Over Eighteen Elephants
By George Brinton
Beal. San Francisco Chronicle, June 14, 1931.
The leapers are coming
back. This season what is probably the greatest, most dangerous
and most thrilling act ever seen inside a circus tent will be
restored to its former place of prominence in the program. Not for
twenty years has this great feature been included.
And once more the band
will blare and the trim, gayly dressed line of acrobats, the pick
of the acrobatic world, will march out into the arena near the
close of the big show. The announcer will take his place and the
age-old introduction of the leapers used since the first
far-distant days of the circus will sound again under the tented
Elephants will be
lined up side by side in the arena, gay with brilliant trappings
of the Orient, first three or four. Down the narrow runway will
come the brilliantly garbed acrobats, the leapers from the
springboard their slender bodies will go flying through the air,
turning and twisting like birds in some mad, fantastic flight of
High over the backs of
elephants they will soar, turning somersaults, twisters, brandies
and gainers. Then more elephants will be added to the line. Then
horses, as gayly caparisoned as the mighty pachyderms who share
the honors of the leaping line with them. More elephants and more
horses, then perhaps a camel or two, some ponies, some of the
curious lead stock from the menagerie, a sacred buffalo, zebras.
Faster and faster come
the leapers, light as fairy creatures. Single and double
somersaults follow in an endless sequence of madly whirling forms.
The drums roll and the trumpets blare. Defying gravity,
challenging fate, each leaper takes off, knowing that the
arresting hand of death is forever before him, reaching out to
claim him in that small space between the last obstacle and the
huge tick upon which he is supposed to land.
The Kinkers, circus
title of acrobats and performers in general, had been hard at it
warming up in various winter quarters. At least one show, the
Dutton Circus, personally conducted by Nellie Jordan Dutton, of
circus fame, will place the leapers as the featured act on the
bill. Unquestionably others will follow.
With this great
revival of what was for years the biggest of circus thrills, will
come a renewed interest in the possibility of doing a
triple-somersault, the greatest ambition of every leaper in the
Why It Is Dangerous
An ambition the usual
reward for the satisfaction of which has been death. For nothing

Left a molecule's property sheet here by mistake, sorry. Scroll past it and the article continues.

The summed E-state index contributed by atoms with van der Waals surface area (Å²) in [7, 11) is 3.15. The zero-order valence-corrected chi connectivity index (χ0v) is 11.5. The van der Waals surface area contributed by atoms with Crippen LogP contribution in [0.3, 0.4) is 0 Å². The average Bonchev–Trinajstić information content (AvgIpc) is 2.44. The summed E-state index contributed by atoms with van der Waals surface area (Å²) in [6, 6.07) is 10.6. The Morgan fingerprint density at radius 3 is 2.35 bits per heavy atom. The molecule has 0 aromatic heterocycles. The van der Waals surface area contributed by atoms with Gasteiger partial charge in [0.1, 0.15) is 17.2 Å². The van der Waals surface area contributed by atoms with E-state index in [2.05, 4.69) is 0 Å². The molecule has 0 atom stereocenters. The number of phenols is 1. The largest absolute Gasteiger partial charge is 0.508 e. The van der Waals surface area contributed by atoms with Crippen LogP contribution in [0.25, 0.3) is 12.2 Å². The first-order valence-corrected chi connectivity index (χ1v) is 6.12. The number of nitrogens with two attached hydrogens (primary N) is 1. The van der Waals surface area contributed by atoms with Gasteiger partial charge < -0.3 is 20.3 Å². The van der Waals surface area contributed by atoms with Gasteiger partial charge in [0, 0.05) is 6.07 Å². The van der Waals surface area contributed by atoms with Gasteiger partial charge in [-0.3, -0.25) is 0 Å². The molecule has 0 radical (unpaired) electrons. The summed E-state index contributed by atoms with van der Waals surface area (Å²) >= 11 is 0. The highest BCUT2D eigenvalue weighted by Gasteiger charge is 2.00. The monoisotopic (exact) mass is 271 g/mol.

in the entire list of acts possible to an acrobat is more heavily
laden with possibilities of disaster than the triple somersault.
Former leapers and old circus people in general still while away
many an hour in the circus backyard between shows in endless and
frequently heated discussions as to whether or not the triple
somersault was ever actually performed in a public performance in
the whole history of leaping. The majority opinion holds that it
never was. Some go so far as to claim that no man ever made a
triple somersault from his feet to his feet and lived to tell the
tale. Others offer evidence to prove that the feat has been
The evidence, for the
most part, is against them. For even a double somersault was
considered a mighty feat when leaping first entered the circus
routine. Triple somersaults are a terrific strain no matter how
they are performed. Alfredo Codona, probably the greatest living
aerialist, husband of the late Lillian Leitzel, last of the circus
queens, who died from a fall in Europe during the summer, does one
twice daily with the Ringling BrothersfBarnum & Bailey show. He
does his from a trapeze into the outstretched hands of his
brother, hanging head downward from another trapeze.
The great risk
involved in attempting a triple somersault is, as acrobats who
have attempted it agree, that after the second turn is
accomplished and the third turn is attempted, the performer "loses
his catch," or, translated from show language, loses control of
his body and is governed in his descent by gravity. His head,
being heavier than his feet, he is most likely to land on his head
and break his neck.
The latest victim of
the triple somersault on record is Charles Siegrist, himself a
former famous leaper, who crashed to the floor of the Madison
Square Garden only a few weeks ago during a performance of the
Ringling Brothers show. Siegrist, a trapeze performer, always
ended his performance with a triple somersault into the net.
He finished on the
night in question, posed for his final great feat, the triple. The
drums of Merle Evans' famous band rolled into a crescendo * *
something went wrong. His heel struck his trapeze a glancing blow.